Own your ow legal marijuana business
Your guide to making money in the multi-billion dollar marijuana industry
Information on Alcohol

16. The health professional or health care worker as a patient

A lot of health care workers drink too much and many harm themselves by doing so.

Some of them take days off when they are intoxicated, while others are covered by their colleagues.

A few become involved in covert illegal activities and provide drugs to those close to them.

An educated guess at the number of medical practitioners addicted to illicit or prescribed drugs in the western medical community is in the order of 1%. This same level of addiction in Australian medical practitioners is suggested by the data available from monitoring sources.

A significant number of health care workers are also dependent on a wide range of other drugs, thereby impairing their clinical skills.


There are simple things to do first.

  • Spread the word that health care workers, like anyone else, have to be patients sometimes and there is nothing wrong with that.
  • This may seem self-evident to most of us, but it remains an anxious prospect for some.
  • Look for indicators that the issue is being evaded, eg a colleague may seek an informal consultation such as asking about a chest pain.
  • It is necessary to ensure that any complaint indicated in this manner is treated with professional concern in a professional location.

The consultation

  • If a health care worker rings for a consultation there is a reasonable chance that he or she has acted out of desperation – he or she has reached the stage where the problem can no longer be ignored.
  • That call is an urgent cry for help.
  • Occasionally the cry for help has a Russian roulette quality about it: if the prospective rescuer is out or away, the caller may procrastinate once more until it is too late.
  • Therefore, when a health care worker calls it is vital to ask directly about how ur-gent he or she perceives the problem to be and not to accept an equivocal answer.
  • When health care workers arrive it is important for the staff encountered and doctor consulted to act in a routine manner.
  • Make it clear that he or she is now a patient and explain everything as if he or she were an intelligent layman with no medical or health background.
  • Give him or her the handouts other patients receive and write his or her prescriptions.
  • Health care workers and their families should be given firm and definite follow-up appointments written on cards, and not expected to use their own judgment in making further contacts.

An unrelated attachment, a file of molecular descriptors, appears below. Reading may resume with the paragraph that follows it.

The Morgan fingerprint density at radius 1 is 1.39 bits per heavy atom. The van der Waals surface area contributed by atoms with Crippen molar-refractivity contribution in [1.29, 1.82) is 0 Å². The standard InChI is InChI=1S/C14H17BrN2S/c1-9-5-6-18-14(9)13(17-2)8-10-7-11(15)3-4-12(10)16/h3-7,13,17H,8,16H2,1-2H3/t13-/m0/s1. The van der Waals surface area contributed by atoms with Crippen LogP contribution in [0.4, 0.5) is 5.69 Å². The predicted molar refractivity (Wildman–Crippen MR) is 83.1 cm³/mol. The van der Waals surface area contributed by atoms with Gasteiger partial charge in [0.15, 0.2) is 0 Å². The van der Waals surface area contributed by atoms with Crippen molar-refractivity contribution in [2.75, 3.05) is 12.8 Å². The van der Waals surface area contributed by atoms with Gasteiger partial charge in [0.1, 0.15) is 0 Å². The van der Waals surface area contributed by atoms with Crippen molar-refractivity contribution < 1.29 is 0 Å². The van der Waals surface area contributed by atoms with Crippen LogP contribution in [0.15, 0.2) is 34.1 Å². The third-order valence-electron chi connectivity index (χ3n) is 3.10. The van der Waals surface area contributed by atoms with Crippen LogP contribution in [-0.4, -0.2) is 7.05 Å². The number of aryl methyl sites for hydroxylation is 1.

• If offers of help and warnings are not heeded then one must consider notifying the appropriate licensing authority so that enquiries can be made.
  • This can be handled firmly and sensitively and can lead to a better outcome than if no action had been taken.


Doctors' Health Advisory Services

Over the past few years in a number of Australian States, a Doctors' Health Advisory Service has been developed as an independent, confidential and fraternal service to help impaired doctors and medical students.

These organisations commenced in Victoria with the development of an organisation bearing this name and linked to the Victorian Academy of General Practice.

In 1982 a steering committee was established in New South Wales representing the learned colleges and professional associations, and together with the Australian Medical Association developed the New South Wales Doctors' Health Advisory Service.

These organisations are independent of the Australian Medical Association, the medical boards and other professional bodies. However, the organisations are all involved in the development and organisation of these services.

A dedicated teleservice is available 24 hours a day in most States and calls for help come from many sources. These include the doctors themselves, their families, staff, patients and professional colleagues. In reviewing the calls received to date, it is interesting to note that a percentage of referrals do not come from the doctors themselves, but from friends or relatives concerned about the doctor's health.

All incoming calls are referred to a panel of senior general practitioners experienced with a doctor's health problems. The 'patients' may be managed by the general practitioners themselves or referred to the Doctors' Health Advisory Service Specialist Panel. In all cases, extreme care is taken to maintain confidentiality.

When calls for assistance are received from persons other than the doctor, strict procedures are followed before that medical practitioner is approached.

The Doctors' Health Advisory Service is independent of the Medical Board. The service will not report doctors to the board nor will it threaten to do so.

The 24-hour numbers for the Doctors' Health Advisory Services are:

    New South Wales (02) 437 6552
    Victoria and Tasmania (03) 241 9316
    Queensland (07) 356 0628
    South Australia (08) 273 4111

Note: All of these numbers are available 24 hours, 7 days a week with the use of answering machines and other call services.

Contents | Feedback | Search | DRCNet Home Page | Join DRCNet

DRCNet Library | Schaffer Library | Alcohol


Library Highlights

Drug Information Articles

Drug Rehab